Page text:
My views on X (Windows)

February 4, 2017

One of the famous quotes about the X Windows System is this one:

Sometimes when you fill a vacuum, it still sucks. - Rob Pike

The first thing to say here is that it is not quite the case that X filled a vacuum and so succeeded by default. Certainly X was the first cross-Unix window system, but Unix workstations existed before X, so of course various Unix vendors had to come up with GUI environments and window systems for them like SunView. However, people do not speak entirely favourably about those systems.

Early Unix window systems were not designed by idiots (despite what some commentary might say); they were designed by dedicated, smart engineers who were doing the best job that they could at the time and on the machines that they had. It's just that people didn't yet know enough about window systems to see what was a good or a bad idea, what sort of APIs worked, and so on, and it didn't help that early machines and Unixes were very limited. Mistakes were made; indeed, mistakes were inevitable. So the early window systems were rather far from ideal and once the dust settled, not entirely appealing.

This is part of the vacuum that X filled (although not all of it). X came along at the right time to learn from prior experience (and evolved a couple of times without having to worry much about backwards compatibility issues), and the result was, well, quite New Jersey. It worked, and through at least the early 1990s, when it didn't work people bashed on it until it did. Generally it even worked better than its competition at the time or delivered compelling additional features, or both (although this is not the only reason it succeeded so well).

At the same time, X has never been elegant. In this it partakes of the spirit of (V7) Unix; not the side that gave us the clean Unix design ideas, but the side that gave us a kernel where active processes were just put in a fixed-size array (that was walked with for loops):

struct proc proc[NPROC];

Why not? It worked well enough, and V7 was a New Jersey approach work in progress.

That X is not elegant or simple or very Unixy is what Rob Pike meant when he said that it sucked. X is a generally unattractive beast under the hood, full of protocol and API complexity, with various messy features and any number of omissions of things that people would really like to be covered (some of which were later sort of added). It's not as policy-free as it claims to be, and anyways being policy-free is ducking various important issues (especially if you want disparate clients to genuinely interoperate). But X did in a sense fill a vacuum and more broadly it definitely filled a need, and doing so was (and is) important. The logic of X existing is inorexable and it's a clear improvement over what came before. For all of X's warts, no one really wants to go back to SunView or the other pre-X options.

These days, my own reaction to X's warts is basically to shrug. Given that it's the best option I have in practice, well, it works well enough; in fact, it generally works pretty great. I'm aware that a great deal of sweat and irritation is being expended behind the scenes to make that happen and every so often I stub my toe on a rough edge of modern X, but for the most part I can ignore all of that. I would like it to be more elegant (or to be magically replaced by something that was), but it's not something I'm passionate about. I am passionate about not going back to a long catalog of not-as-nice window systems that I have used in the past, sometimes out of necessity. And yes, that even includes cool ones like the Blit.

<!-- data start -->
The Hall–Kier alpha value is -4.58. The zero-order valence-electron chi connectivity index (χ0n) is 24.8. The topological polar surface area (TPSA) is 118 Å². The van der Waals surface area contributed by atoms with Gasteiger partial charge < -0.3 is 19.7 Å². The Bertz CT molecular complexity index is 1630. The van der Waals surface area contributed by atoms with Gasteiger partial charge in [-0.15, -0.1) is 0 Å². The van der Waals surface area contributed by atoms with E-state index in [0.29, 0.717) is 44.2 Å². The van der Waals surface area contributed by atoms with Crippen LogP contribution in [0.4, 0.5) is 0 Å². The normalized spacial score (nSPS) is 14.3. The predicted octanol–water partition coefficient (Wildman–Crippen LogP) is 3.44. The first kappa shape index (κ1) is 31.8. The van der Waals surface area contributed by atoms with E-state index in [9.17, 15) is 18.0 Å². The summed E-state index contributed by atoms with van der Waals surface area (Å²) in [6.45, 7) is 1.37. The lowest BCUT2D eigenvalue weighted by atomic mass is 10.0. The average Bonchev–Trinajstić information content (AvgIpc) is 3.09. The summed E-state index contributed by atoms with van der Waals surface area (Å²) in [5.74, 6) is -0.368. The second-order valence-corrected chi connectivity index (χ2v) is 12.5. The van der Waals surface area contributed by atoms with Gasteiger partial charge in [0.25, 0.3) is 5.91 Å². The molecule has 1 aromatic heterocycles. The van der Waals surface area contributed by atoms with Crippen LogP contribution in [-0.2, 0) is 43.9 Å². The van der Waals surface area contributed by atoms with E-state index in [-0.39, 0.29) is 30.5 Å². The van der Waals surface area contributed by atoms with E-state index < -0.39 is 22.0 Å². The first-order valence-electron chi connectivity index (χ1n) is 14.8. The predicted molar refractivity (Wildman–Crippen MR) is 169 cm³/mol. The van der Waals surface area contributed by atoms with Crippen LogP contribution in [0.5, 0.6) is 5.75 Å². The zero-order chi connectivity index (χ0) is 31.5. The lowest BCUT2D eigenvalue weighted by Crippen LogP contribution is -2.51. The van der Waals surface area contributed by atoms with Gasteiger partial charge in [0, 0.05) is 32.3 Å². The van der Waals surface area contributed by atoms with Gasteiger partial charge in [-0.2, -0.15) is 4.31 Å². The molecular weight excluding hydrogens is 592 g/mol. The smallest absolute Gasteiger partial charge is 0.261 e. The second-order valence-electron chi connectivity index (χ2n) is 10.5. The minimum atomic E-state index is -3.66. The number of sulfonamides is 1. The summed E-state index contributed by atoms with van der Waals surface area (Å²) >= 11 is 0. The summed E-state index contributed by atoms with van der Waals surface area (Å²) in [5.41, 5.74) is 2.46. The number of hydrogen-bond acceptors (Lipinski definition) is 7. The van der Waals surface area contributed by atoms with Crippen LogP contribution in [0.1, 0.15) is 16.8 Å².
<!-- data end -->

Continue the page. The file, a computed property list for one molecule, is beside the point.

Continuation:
(I'm not convinced we know enough to do a window system design that's significantly more elegant than X and still has X's virtues, including working well across the network. I guess Wayland may give us a test of this. There was NeWS, always the great white hope of Unix window systems, but I think it had the wrong core design and anyways who knows what would have happened to its initial elegance after ten or twenty years of being adapted to the harsh realities of general use.)

PS: Yes, X is not supposed to be called 'X Windows'. Sorry, that ship sailed years ago; in practice, 'X Windows' is a perfectly widely accepted name for it in situations where you don't feel like spelling out the full name but 'X' or 'X11' is too short.

Comments on this page:

By Jim at 2017-02-06 16:29:18:

I'm reminded of Havoc Pennington's remark: "The X Window System comes with a low-level and thoroughly unpleasant library called Xlib." The apple doesn't fall far from the tree.

(I'm sure Pennington had a lot more to say about X11.)

By Anon at 2017-04-19 11:02:58:

It was never called X Windows or X Windows System.

The correct name is X Window System.

By Greg A. Woods at 2017-05-03 14:24:05:

In a sense what Rob was perhaps asking for has come to be, but not in any way he would like.

I.e. we're effectively in an age now where the windowing system is the web browser, and the protocols are HTTP, JavaScript, REST, and XML (or, if you're lucky, JSON).

Written on 04 February 2017.
« What it's sensible to use a bunch of Unix swap space for
Systemd should be better than it is, but it is still our best init system »

Page tools: View Source, View Normal, Add Comment.
Login: Password:
Atom Syndication: Recent Comments.

Last modified: Sat Feb 4 01:50:21 2017
This dinky wiki is brought to you by the Insane Hackers Guild, Python sub-branch.